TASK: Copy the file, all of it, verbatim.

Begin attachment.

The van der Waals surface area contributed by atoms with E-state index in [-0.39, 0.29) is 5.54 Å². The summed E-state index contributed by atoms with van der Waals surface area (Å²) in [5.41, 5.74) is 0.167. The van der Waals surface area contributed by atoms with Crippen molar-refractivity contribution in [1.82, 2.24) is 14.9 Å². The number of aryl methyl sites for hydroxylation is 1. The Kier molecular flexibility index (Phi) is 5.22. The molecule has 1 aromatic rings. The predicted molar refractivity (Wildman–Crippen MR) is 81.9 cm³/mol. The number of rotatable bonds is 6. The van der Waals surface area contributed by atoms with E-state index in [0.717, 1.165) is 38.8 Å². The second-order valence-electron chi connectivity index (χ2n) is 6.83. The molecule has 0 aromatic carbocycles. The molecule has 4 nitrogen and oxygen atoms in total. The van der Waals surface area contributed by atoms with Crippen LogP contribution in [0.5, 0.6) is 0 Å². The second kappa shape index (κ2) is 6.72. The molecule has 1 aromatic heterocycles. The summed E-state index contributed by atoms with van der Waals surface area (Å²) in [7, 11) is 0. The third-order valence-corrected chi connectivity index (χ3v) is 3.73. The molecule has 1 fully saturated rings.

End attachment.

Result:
The van der Waals surface area contributed by atoms with E-state index in [-0.39, 0.29) is 5.54 Å². The summed E-state index contributed by atoms with van der Waals surface area (Å²) in [5.41, 5.74) is 0.167. The van der Waals surface area contributed by atoms with Crippen molar-refractivity contribution in [1.82, 2.24) is 14.9 Å². The number of aryl methyl sites for hydroxylation is 1. The Kier molecular flexibility index (Phi) is 5.22. The molecule has 1 aromatic rings. The predicted molar refractivity (Wildman–Crippen MR) is 81.9 cm³/mol. The number of rotatable bonds is 6. The van der Waals surface area contributed by atoms with E-state index in [0.717, 1.165) is 38.8 Å². The second-order valence-electron chi connectivity index (χ2n) is 6.83. The molecule has 0 aromatic carbocycles. The molecule has 4 nitrogen and oxygen atoms in total. The van der Waals surface area contributed by atoms with Crippen LogP contribution in [0.5, 0.6) is 0 Å². The second kappa shape index (κ2) is 6.72. The molecule has 1 aromatic heterocycles. The summed E-state index contributed by atoms with van der Waals surface area (Å²) in [7, 11) is 0. The third-order valence-corrected chi connectivity index (χ3v) is 3.73. The molecule has 1 fully saturated rings.